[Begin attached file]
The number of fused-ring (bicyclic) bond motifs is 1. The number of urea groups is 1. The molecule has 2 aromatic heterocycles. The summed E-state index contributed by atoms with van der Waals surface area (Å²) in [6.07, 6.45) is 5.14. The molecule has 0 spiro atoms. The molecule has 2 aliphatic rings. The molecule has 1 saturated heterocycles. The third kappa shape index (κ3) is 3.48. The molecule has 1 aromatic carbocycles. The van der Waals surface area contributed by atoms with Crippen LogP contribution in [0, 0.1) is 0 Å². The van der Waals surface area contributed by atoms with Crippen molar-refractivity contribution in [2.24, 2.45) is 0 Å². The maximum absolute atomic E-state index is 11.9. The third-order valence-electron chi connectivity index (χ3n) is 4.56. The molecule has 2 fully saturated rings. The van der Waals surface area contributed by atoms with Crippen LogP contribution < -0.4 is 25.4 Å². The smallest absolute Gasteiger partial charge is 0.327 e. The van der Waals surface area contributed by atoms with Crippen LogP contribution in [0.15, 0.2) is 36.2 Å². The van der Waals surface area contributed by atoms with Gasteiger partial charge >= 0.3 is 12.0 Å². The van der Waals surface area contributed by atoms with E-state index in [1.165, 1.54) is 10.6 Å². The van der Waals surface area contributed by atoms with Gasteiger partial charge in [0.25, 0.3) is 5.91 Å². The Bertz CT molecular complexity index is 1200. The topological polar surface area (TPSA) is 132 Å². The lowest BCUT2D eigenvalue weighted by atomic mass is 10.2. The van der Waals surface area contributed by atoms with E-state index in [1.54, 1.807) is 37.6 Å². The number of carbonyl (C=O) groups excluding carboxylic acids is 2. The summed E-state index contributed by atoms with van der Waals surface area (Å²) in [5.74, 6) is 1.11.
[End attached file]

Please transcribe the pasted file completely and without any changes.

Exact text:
The number of fused-ring (bicyclic) bond motifs is 1. The number of urea groups is 1. The molecule has 2 aromatic heterocycles. The summed E-state index contributed by atoms with van der Waals surface area (Å²) in [6.07, 6.45) is 5.14. The molecule has 0 spiro atoms. The molecule has 2 aliphatic rings. The molecule has 1 saturated heterocycles. The third kappa shape index (κ3) is 3.48. The molecule has 1 aromatic carbocycles. The van der Waals surface area contributed by atoms with Crippen LogP contribution in [0, 0.1) is 0 Å². The van der Waals surface area contributed by atoms with Crippen molar-refractivity contribution in [2.24, 2.45) is 0 Å². The maximum absolute atomic E-state index is 11.9. The third-order valence-electron chi connectivity index (χ3n) is 4.56. The molecule has 2 fully saturated rings. The van der Waals surface area contributed by atoms with Crippen LogP contribution < -0.4 is 25.4 Å². The smallest absolute Gasteiger partial charge is 0.327 e. The van der Waals surface area contributed by atoms with Crippen LogP contribution in [0.15, 0.2) is 36.2 Å². The van der Waals surface area contributed by atoms with Gasteiger partial charge >= 0.3 is 12.0 Å². The van der Waals surface area contributed by atoms with E-state index in [1.165, 1.54) is 10.6 Å². The van der Waals surface area contributed by atoms with Gasteiger partial charge in [0.25, 0.3) is 5.91 Å². The Bertz CT molecular complexity index is 1200. The topological polar surface area (TPSA) is 132 Å². The lowest BCUT2D eigenvalue weighted by atomic mass is 10.2. The van der Waals surface area contributed by atoms with E-state index in [1.54, 1.807) is 37.6 Å². The number of carbonyl (C=O) groups excluding carboxylic acids is 2. The summed E-state index contributed by atoms with van der Waals surface area (Å²) in [5.74, 6) is 1.11.